Next weekend's meeting between President Bush and Russian President Vladimir Putin before the Group of Eight (G-8) summit in St. Petersburg, Russia, will likely mark a new post-Cold War low in U.S.-Russian relations.
Naturally, both sides will try to put a "happy face" on the
Bush-Putin meet - witness attempts to paper over the troubles with
a newly-proposed nuclear-cooperation agreement. But serious
disagreements remain over key issues, ranging from North Korea to
Iran to energy security.
While we should seek Russian cooperation wherever possible, it's time for Bush to have a heart-to-heart with Putin about the state - and future course - of U.S.-Russian relations.
Bush has hustled to improve bilateral bonds - holding an early summit with Putin in 2001, pursuing a close personal relationship with "Vlad" and even defending the Russian leader before a rising chorus of Western critics. Unfortunately, this hasn't paid off.
Putin's preference this weekend will be for ceremony and photo-ops celebrating Russia's G-8 "coming out" - not for dealing with tough policy matters. Bush, on the other hand, has a weighty to-do list to raise with his host.
With last week's missile salvo, North Korea now tops the agenda. Expect Bush and other gathered leaders - particularly Japan's Prime Minister Junichiro Koizumi - to press Putin over his "go easy, go slow" approach on North Korea at the United Nations.
Of course, Putin may counter that, beyond the Security Council, Russia has little direct influence over North Korea. Pyongyang was a Russian protégé during the Cold War, but now the relationship is mostly limited to nostalgia about the good old days.
But Putin does have pull with Iran. Moscow sells Tehran billions in conventional arms, and assists Iran's nuclear program. Unfortunately, though, Russia is running the same interference at the United Nation for Tehran as it is for Pyongyang.
Going along with Uncle Sam isn't Putin's only reason to act here. While a nuclear North Korea isn't a threat to Russia, a nuclear Iran could certainly feel emboldened to export fundamentalism to Russia's soft-underbelly in Central Asia - or, worse yet, Chechnya.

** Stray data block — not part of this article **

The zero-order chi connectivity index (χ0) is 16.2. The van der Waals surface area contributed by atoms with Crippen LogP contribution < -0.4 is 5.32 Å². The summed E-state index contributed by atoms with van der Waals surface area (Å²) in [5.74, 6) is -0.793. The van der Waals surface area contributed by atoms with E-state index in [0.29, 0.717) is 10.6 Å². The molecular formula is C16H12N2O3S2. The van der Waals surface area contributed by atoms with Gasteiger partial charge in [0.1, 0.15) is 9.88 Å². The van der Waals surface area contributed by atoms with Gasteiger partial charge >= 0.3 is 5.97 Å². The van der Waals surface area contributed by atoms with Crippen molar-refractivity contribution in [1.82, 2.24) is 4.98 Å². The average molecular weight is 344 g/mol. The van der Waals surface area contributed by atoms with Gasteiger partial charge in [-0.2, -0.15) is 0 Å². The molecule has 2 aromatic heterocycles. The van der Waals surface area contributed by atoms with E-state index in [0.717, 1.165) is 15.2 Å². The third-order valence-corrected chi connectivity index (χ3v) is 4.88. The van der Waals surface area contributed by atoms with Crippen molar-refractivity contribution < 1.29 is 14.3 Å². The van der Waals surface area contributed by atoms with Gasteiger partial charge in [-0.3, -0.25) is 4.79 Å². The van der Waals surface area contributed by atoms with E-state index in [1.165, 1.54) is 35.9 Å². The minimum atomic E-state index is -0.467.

Meanwhile, most everyone is antsy about Russia's growing energy prowess. Russia is the world's No. 2 oil exporter - and holds 65 percent of proven global natural-gas reserves.
Energy today is what the Red Army was during the Cold War: the source of Mother Russia's strength. With oil at $75 a barrel, and demand anything but softening, vast energy resources makes Russia a major power again.
In recent months, Moscow has expressed its displeasure with the politics of some its customers by cutting supplies (Ukraine) or raising prices (Moldova). Vice President Dick Cheney used a May speech in the Baltics to hammer Russia for wielding oil and gas as "tools of intimidation and blackmail."
It's ironic that the G-8, a grouping of leading industrialized democracies, is being held in St. Petersburg at a time when Russia is clearly retreating from democracy.
Today, Czar Vlad, and his like-minded friends, the siloviki ("powerful ones"), are calling all the shots in Russia, especially on the economy. They're also clamping down on democracy-oriented activist groups and the press - no doubt concerned they'll stir up revolutions like those that took shook Ukraine, Georgia and Kyrgyzstan.
Putin's certainly not softening his approach on the eve of the summit. Just last week - days before Bush's arrival - Putin banned Russian radio stations from carrying the Voice of America and Radio Free Europe/Radio Liberty. No challenging the political establishment allowed, comrade.
So what does Putin want? Great-power status, basically: The Russian prez, a former KGB colonel, longs for the glory that was once the Soviet Union's. And one way he can raise Russia's status is by merely playing spoiler to America's international agenda.
What can Bush do about it? Some argue Bush should focus on areas of possible cooperation, such as the new nuclear agreement or supporting Russia's World Trade Organization accession to rebuild the floundering relationship.
Others contend that it's time for a tougher line - more stick, less carrot. That years of using the "gentle touch" hasn't got us much in terms of advancing democracy and free markets in Russia or resolving the radioactive North Korea and Iran issues.
Of course, taking a hard line has downsides, too. It could drive Moscow into Beijing's orbit, creating a powerful anti-American bloc - and foregoing the possibility of any cooperation with the U.S. on Iran, Korea or energy security.
But one thing is for sure, we're dealing with a new Russia. This isn't Boris Yeltsin's "Do everything to make nice with the Americans" Russia. This is Putin's Russia: bitterly proud, nationalistic, awash in "black gold" - and more willing than ever to challenge American supremacy.
Peter Brookes, a senior fellow at The Heritage Foundation, is the author of "A Devil's Triangle: Terrorism, WMD and Rogue States."
First appeared in the New York Post